Live Updates: Coronavirus Impact On Business Schools
What is the impact of coronavirus on business schools? We bring you the latest updates including campus closures, changes to MBA admission requirements, and more
A new Executive MBA, launched by the University of St Gallen and ETH Zurich, puts executives at the heart of business and technology and empowers them to lead in the name of social impact
You can now book to take the GMAT Online Exam through 2021, with the online test becoming a permanent option
The flexibility of the HKUST MBA program allowed Lin Yuan to extend his three-month MBA internship with BASF. He’s now set to start a full-time role with the firm
Vancouver’s reputation as one of the world’s best cities for MBAs has remained intact throughout the COVID-19 pandemic, with MBA students and tech companies investing in the city’s future
EMBA X: The Executive MBA Combining Business & Technology
Strong leadership, technology, and social impact. A triumvirate that should sit at the heart of business in the 21st century. That’s what two of Switzerland’s top universities believe, as they launch a new Executive MBA that hopes to drive forward a mentality of social responsibility among executives.
EMBA X is the result of a collaboration between the University of St Gallen and ETH Zurich.
The two schools began developing the 18-month program in 2019 with the aim of tackling the future challenges facing global society. It was an opportunity to combine the leadership expertise of St Gallen with the technical prowess of ETH Zurich to provide executives with a business education fit for the future.
Why EMBA X?
Even before the COVID-19 pandemic, a shift was underway. Digital disruption posed a challenge to the way executives lead their companies.
There was also already growing pressure on companies to move away from a model of shareholder primacy and toward one of stakeholder value, considering employees, the environment, and wider society.
EMBA X aims to educate executives on how to lead their companies with this in mind.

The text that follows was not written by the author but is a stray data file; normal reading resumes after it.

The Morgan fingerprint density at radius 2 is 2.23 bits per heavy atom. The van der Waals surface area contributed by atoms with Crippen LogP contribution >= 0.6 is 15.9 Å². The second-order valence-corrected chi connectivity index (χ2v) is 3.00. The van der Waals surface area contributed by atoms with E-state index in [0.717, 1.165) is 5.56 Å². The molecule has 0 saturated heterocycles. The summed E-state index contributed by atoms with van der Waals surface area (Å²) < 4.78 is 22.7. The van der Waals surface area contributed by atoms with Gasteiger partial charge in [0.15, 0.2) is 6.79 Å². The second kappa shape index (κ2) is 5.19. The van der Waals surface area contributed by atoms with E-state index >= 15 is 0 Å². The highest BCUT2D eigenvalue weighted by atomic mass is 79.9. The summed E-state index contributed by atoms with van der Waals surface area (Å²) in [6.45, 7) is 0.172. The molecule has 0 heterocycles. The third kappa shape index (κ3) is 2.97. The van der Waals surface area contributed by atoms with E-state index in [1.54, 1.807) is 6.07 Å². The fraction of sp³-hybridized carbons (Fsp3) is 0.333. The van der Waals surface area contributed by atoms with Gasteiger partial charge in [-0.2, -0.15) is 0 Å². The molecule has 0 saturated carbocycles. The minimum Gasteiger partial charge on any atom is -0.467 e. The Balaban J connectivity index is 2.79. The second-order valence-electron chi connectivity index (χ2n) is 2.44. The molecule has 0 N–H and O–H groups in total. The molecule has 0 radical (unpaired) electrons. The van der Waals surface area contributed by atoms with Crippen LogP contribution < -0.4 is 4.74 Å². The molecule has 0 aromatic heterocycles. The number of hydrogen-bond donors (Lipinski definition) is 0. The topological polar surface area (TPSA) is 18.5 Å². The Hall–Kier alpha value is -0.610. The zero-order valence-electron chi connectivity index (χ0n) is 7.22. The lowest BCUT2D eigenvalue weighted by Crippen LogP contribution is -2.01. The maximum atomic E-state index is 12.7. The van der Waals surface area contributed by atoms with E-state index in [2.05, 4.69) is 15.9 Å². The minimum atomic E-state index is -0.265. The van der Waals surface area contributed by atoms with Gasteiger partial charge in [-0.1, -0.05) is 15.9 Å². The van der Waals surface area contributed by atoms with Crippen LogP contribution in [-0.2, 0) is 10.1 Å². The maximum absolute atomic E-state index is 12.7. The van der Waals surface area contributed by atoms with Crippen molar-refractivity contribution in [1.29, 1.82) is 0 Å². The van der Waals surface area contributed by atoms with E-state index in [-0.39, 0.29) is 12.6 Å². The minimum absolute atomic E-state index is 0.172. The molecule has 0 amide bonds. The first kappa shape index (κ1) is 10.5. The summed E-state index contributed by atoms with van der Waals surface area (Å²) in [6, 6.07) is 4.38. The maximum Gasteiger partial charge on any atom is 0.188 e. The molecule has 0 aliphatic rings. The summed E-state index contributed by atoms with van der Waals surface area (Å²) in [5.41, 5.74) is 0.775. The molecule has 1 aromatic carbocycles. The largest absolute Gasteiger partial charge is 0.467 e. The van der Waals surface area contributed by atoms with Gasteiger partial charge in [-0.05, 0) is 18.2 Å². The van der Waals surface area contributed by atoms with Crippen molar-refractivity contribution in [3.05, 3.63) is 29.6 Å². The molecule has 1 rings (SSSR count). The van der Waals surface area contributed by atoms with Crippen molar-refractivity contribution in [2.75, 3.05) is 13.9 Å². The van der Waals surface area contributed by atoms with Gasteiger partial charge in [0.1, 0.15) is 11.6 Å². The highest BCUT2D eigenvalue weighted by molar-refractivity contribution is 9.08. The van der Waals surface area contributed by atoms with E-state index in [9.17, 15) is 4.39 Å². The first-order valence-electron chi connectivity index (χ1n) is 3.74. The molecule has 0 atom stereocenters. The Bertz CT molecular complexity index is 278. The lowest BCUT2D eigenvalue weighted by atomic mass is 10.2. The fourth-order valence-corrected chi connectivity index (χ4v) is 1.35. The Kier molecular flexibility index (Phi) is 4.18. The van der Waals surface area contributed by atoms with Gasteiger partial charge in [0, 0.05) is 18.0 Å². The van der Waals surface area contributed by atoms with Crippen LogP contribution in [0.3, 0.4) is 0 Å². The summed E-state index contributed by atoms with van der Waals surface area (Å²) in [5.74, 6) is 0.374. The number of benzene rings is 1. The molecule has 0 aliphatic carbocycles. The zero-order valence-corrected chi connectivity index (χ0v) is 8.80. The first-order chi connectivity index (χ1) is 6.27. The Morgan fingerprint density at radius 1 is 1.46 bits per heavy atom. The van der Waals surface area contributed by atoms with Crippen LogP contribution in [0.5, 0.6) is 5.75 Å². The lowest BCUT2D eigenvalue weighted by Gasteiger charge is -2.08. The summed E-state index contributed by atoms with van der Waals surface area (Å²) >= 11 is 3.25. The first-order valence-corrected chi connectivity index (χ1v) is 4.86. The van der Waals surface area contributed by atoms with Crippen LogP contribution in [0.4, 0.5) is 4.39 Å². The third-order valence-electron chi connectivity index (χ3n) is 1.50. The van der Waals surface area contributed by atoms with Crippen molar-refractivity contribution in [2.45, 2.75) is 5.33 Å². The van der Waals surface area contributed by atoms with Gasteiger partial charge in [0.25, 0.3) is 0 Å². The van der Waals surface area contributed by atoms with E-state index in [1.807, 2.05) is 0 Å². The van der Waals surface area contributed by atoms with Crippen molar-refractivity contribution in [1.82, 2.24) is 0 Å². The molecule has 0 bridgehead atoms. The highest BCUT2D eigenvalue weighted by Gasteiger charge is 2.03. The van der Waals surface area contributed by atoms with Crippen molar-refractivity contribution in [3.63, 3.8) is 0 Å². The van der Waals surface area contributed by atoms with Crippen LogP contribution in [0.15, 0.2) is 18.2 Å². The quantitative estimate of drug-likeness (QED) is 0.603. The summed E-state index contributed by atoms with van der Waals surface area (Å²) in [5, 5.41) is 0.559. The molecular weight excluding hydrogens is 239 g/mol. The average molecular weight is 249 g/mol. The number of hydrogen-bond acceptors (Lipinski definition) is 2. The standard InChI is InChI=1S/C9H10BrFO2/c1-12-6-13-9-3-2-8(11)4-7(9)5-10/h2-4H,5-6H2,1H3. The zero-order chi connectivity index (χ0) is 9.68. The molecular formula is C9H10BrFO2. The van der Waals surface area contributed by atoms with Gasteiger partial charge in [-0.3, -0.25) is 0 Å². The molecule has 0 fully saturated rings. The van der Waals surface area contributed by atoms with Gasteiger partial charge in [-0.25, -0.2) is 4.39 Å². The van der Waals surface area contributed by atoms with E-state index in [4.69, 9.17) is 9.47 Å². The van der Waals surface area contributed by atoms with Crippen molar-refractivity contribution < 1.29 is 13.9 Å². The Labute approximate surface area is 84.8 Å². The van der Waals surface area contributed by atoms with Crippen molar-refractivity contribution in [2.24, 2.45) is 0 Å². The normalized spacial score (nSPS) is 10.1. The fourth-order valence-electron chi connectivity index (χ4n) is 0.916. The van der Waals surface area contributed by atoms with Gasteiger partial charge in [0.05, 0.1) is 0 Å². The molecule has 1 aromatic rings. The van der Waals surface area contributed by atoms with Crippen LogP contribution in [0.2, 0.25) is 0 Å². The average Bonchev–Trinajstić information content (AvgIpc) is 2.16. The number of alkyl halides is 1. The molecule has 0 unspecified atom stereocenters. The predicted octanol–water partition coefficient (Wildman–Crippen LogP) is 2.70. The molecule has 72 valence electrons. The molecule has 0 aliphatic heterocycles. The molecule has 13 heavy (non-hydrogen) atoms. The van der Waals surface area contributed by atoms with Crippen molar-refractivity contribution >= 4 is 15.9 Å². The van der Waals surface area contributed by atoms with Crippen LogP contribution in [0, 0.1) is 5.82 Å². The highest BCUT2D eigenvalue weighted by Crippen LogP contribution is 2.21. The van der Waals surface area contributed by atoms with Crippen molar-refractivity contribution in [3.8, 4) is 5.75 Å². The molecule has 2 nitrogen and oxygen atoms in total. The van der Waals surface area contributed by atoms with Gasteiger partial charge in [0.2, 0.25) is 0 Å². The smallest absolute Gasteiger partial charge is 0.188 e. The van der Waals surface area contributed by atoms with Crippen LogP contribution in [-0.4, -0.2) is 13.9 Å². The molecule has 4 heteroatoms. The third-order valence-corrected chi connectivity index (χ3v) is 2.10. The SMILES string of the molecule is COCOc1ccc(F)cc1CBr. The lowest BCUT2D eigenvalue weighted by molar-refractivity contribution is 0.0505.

Recognizing where technology can have a positive impact is something Karolin Frankenberger (pictured right), academic director of the EMBA programs at the University of St.Gallen and co-director of EMBA X, emphasizes was key to the design of the program.
“What’s important to me is executives need a willingness to make a significant impact on society,” she says, “the new EMBA will [push] this.”
Alongside leadership development and implementing technology for social good, the EMBA X program also focuses on personal development, with an integrated Personal Development Journey running throughout the course.
The aim is to send executives back into their companies with the ability to extend their own personal development and cutting-edge knowledge to their teams. There should be a trickle-down effect from the top that results in an overall positive impact for the organization.
EMBA X: Business + Technology
Combining the expertise of a business school with a science and technology-focused university gave the EMBA X team the advantage of designing a program that would sit at the cutting edge of industry.
But you can’t do that without first-hand industry insight. That’s where Claudio Feser came in. Claudio (pictured left) is a senior advisor at McKinsey & Company, and acted as industry expert and senior advisor on the creation of EMBA X.
As he made sure the program was relevant to the realities of the contemporary business world, he notes the challenges faced by the two universities when collaborating.
“There are very different cultures, perspectives, and priorities with the two,” he says, “but our mission of creating something to prepare the leaders of tomorrow was so compelling that it made it easier to bring the two institutions together.”
The program was created to enable leaders to learn skills that will become more prevalent in the upcoming years. As further technological advances and demands for more corporate responsibility blend together new roles will be created that executives on the EMBA X program will have to both fill and take on themselves.
“Many of the jobs that are going to exist by 2030 don’t yet exist,” Claudio emphasizes.
“Executives need to know about emerging technologies and the impact they have on business,” Karolin adds. That’s why the team chose to eschew a traditional EMBA structure in favor of a more integrated approach.
Teaching on each module will be done with academics from both institutions in the same class, rather than being split down the middle. Students will learn in a hybrid format that splits their time approximately 60% in person and 40% online.
They'll cover topics like business innovation, adaptive technology, and sustainable business, all encouraged by targeted skills building and personal development.
They’ll also be well prepared to lead in a post-COVID-19 economy. Though the program was in its early design stages pre-coronavirus, the EMBA X team were pushed to design most of the program remotely when the pandemic hit.
The impact of COVID-19
When the two schools got together to flesh out the program’s details, they were hit by the worst global health crisis for a century. But the pandemic accelerated trends that were already underway. Trends that the team had in mind when initially designing EMBA X, which starts in February 2022.